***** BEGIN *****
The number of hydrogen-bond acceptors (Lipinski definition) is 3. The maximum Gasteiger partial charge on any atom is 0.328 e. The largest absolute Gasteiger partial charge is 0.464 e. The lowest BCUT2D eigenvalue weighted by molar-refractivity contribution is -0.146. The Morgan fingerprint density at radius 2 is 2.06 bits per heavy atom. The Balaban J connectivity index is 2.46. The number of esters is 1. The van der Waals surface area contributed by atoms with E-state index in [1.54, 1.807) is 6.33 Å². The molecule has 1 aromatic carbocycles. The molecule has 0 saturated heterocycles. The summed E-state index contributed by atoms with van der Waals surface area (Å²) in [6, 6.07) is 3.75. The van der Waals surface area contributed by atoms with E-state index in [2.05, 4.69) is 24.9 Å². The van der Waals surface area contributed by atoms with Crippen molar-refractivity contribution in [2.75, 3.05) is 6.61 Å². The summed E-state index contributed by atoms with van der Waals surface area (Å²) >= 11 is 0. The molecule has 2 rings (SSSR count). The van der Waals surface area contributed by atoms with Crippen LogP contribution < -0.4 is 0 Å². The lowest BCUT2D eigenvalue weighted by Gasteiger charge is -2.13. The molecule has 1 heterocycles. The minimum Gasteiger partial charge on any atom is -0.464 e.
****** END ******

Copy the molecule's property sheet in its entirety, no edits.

The number of hydrogen-bond acceptors (Lipinski definition) is 3. The maximum Gasteiger partial charge on any atom is 0.328 e. The largest absolute Gasteiger partial charge is 0.464 e. The lowest BCUT2D eigenvalue weighted by molar-refractivity contribution is -0.146. The Morgan fingerprint density at radius 2 is 2.06 bits per heavy atom. The Balaban J connectivity index is 2.46. The number of esters is 1. The van der Waals surface area contributed by atoms with E-state index in [1.54, 1.807) is 6.33 Å². The molecule has 1 aromatic carbocycles. The molecule has 0 saturated heterocycles. The summed E-state index contributed by atoms with van der Waals surface area (Å²) in [6, 6.07) is 3.75. The van der Waals surface area contributed by atoms with E-state index in [2.05, 4.69) is 24.9 Å². The van der Waals surface area contributed by atoms with Crippen molar-refractivity contribution in [2.75, 3.05) is 6.61 Å². The summed E-state index contributed by atoms with van der Waals surface area (Å²) >= 11 is 0. The molecule has 2 rings (SSSR count). The van der Waals surface area contributed by atoms with Crippen LogP contribution < -0.4 is 0 Å². The lowest BCUT2D eigenvalue weighted by Gasteiger charge is -2.13. The molecule has 1 heterocycles. The minimum Gasteiger partial charge on any atom is -0.464 e.